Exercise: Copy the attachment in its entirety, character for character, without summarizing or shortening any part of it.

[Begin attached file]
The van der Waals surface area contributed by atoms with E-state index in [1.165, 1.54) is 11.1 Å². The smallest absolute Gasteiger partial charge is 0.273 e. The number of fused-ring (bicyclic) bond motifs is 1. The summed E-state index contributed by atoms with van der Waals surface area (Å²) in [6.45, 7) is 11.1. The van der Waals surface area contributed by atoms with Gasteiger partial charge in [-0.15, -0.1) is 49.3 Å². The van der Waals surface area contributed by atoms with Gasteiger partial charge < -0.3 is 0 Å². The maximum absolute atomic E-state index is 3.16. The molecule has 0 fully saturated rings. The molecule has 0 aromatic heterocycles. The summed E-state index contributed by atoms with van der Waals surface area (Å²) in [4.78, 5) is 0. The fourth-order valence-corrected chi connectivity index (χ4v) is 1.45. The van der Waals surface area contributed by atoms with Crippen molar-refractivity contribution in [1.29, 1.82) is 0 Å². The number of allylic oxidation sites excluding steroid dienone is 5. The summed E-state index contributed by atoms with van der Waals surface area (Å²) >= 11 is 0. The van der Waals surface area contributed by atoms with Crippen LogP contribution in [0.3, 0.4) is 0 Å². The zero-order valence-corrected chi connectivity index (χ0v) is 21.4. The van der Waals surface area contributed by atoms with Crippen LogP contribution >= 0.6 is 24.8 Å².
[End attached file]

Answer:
The van der Waals surface area contributed by atoms with E-state index in [1.165, 1.54) is 11.1 Å². The smallest absolute Gasteiger partial charge is 0.273 e. The number of fused-ring (bicyclic) bond motifs is 1. The summed E-state index contributed by atoms with van der Waals surface area (Å²) in [6.45, 7) is 11.1. The van der Waals surface area contributed by atoms with Gasteiger partial charge in [-0.15, -0.1) is 49.3 Å². The van der Waals surface area contributed by atoms with Gasteiger partial charge < -0.3 is 0 Å². The maximum absolute atomic E-state index is 3.16. The molecule has 0 fully saturated rings. The molecule has 0 aromatic heterocycles. The summed E-state index contributed by atoms with van der Waals surface area (Å²) in [4.78, 5) is 0. The fourth-order valence-corrected chi connectivity index (χ4v) is 1.45. The van der Waals surface area contributed by atoms with Crippen molar-refractivity contribution in [1.29, 1.82) is 0 Å². The number of allylic oxidation sites excluding steroid dienone is 5. The summed E-state index contributed by atoms with van der Waals surface area (Å²) >= 11 is 0. The van der Waals surface area contributed by atoms with Crippen LogP contribution in [0.3, 0.4) is 0 Å². The zero-order valence-corrected chi connectivity index (χ0v) is 21.4. The van der Waals surface area contributed by atoms with Crippen LogP contribution >= 0.6 is 24.8 Å².